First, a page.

framework. Applying it like a drug puts it in the biomedical treatment
framework- the same one that assumes side effects are unavoidable.
We'd like to avoid that!
There are plenty of other kinds of studies- from smaller scale
clinical retrospectives (analyzing the data from treatment records)
to in-vitro (in a glass tube) lab studies of herbs' effects on
micro-organisms. In-vitro studies can show how a substance works,
but don't tell us how it works in humans.
A search of MedLine for "Chinese Herb" yields 626 results.
We get everything from the effect of herbs on rats in space (yes,
really) to drug-herb interactions. And we find a lot of studies
from outside the U.S. I don't have time right now to survey all
626 - sorry!
But the point is that there are a lot of studies out there that
tell us positive things about herbs even though they haven't yet
been awarded adequate funding for an RCT.
3. Herbs are hardly ever prescribed alone. Research should be
conducted on time-tested herbal formulas for menopause - not just
Most people know little to nothing about the most comprehensive
and effective traditional system of herbal prescription - Chinese
Clinical experience and research studies have shown that herbs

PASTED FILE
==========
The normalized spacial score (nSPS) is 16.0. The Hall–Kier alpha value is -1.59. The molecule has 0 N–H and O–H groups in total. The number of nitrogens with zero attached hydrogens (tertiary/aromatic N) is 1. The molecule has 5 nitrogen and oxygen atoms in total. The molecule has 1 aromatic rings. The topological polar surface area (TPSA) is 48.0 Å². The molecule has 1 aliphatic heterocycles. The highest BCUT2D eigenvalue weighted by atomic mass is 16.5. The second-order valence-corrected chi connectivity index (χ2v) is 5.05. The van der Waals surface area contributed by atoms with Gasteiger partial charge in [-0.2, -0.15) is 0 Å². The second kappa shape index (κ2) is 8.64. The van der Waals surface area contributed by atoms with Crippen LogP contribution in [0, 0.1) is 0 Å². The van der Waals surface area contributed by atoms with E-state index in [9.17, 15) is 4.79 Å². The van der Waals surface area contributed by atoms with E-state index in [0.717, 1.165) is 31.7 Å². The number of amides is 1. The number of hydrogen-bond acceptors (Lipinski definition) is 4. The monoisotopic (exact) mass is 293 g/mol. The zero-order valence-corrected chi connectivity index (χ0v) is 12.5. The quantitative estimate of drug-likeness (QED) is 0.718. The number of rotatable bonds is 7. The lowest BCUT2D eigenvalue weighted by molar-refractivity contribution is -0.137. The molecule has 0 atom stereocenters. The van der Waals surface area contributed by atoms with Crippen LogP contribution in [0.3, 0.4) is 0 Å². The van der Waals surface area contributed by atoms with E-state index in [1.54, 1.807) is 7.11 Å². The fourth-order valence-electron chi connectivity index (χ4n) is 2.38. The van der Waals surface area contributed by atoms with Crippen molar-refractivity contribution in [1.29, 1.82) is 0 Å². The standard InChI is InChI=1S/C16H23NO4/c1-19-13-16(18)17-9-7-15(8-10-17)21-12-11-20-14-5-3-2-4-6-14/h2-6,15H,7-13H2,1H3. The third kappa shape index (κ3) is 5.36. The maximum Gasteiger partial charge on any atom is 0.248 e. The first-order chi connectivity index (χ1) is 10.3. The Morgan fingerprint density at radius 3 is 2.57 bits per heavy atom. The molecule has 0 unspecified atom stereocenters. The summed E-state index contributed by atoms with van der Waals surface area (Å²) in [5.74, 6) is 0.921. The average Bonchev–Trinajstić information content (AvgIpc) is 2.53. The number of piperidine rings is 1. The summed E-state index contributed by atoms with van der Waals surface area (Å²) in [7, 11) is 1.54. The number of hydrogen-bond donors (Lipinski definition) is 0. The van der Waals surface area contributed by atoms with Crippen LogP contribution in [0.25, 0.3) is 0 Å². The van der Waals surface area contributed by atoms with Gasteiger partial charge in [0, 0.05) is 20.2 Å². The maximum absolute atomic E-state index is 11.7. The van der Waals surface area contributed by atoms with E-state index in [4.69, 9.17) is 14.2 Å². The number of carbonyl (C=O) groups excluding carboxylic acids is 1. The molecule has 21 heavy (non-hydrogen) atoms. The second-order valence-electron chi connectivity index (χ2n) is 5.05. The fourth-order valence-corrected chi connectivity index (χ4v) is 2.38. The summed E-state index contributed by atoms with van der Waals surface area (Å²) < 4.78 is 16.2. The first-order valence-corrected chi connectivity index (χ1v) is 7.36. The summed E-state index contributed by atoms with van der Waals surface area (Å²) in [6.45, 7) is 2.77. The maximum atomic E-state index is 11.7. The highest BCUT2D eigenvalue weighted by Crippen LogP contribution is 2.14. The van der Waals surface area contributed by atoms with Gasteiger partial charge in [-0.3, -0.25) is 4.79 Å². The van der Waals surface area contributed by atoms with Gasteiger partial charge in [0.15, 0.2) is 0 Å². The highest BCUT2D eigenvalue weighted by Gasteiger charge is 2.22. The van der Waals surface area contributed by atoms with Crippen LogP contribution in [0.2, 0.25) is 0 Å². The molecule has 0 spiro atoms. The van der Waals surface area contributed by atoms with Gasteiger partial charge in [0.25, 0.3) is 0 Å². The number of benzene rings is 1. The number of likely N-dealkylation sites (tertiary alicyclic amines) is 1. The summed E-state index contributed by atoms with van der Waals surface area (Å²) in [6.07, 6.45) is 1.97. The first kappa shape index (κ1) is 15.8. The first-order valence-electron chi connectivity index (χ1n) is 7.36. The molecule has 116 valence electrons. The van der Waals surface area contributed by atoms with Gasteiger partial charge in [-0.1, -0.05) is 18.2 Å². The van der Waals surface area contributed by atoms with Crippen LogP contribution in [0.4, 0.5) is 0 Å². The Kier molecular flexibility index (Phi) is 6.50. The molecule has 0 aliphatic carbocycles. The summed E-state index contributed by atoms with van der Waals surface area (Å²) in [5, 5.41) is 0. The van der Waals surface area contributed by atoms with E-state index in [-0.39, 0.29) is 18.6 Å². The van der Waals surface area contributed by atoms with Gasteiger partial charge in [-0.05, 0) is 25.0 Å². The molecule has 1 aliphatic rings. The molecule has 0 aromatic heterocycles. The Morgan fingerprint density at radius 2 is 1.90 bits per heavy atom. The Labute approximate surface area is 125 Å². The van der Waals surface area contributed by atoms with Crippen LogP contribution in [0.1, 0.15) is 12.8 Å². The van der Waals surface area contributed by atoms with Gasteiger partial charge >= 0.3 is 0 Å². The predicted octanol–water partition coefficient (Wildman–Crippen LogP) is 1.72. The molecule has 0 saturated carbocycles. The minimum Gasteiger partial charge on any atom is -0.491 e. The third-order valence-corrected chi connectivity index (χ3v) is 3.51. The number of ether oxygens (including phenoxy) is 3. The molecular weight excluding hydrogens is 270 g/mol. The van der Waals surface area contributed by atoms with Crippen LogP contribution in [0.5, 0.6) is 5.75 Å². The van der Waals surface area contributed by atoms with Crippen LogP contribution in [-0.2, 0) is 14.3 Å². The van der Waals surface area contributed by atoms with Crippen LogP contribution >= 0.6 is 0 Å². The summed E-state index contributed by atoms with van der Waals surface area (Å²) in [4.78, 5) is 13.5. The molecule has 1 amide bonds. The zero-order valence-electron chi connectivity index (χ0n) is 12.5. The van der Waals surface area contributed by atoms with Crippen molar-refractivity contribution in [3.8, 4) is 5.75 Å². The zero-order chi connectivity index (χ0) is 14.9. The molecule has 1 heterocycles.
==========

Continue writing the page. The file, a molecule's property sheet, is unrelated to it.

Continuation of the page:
work better in groups (formulas) than alone. Just as certain drug
combinations have positive or negative effects, certain combinations
of herbs have special additive functions or may need to be avoided.
The first systematic herbal text was written in 200AD, the Shang
Han Lun (Cold Damage Classic). For at least 1800 years, chinese
herbs have been prescribed primarily in formulas - groups of 4-12
New research on chinese herbs should verify, refine, and build
on the last 1800 years. The idea to research single herbs comes
from the pharmaceutical drug paradigm, not the tradition to which
chinese herbs belong. It makes sense that since most American
researchers are biomedical that they would use a biomedical approach...
but it's still wrong.
4. American researchers tend to ignore or discount research
done outside the U.S.
I wasn't able to find anything to back this up, so I'll just
say that it seems as if American researchers don't acknowledge
research from other countries. Or perhaps they simply are more
skeptical of it? In any case, I notice that many of the topics
I investigate (alternative and complementary treatments) are studied
in Europe, but not in the U.S. I admit I don't have all the info
on the general level of quality of studies from different countries,
or how much and why American researchers disregard such studies.
5. Researchers' own biases affect their conclusions. No study
is perfect. Researchers can easily find a reasons to be skeptical
about any study that opposes their own beliefs.
This is backed up by a meta-study I found
researchers found that those who reviewed studies were more likely
to criticize its methodology if its conclusions disagreed with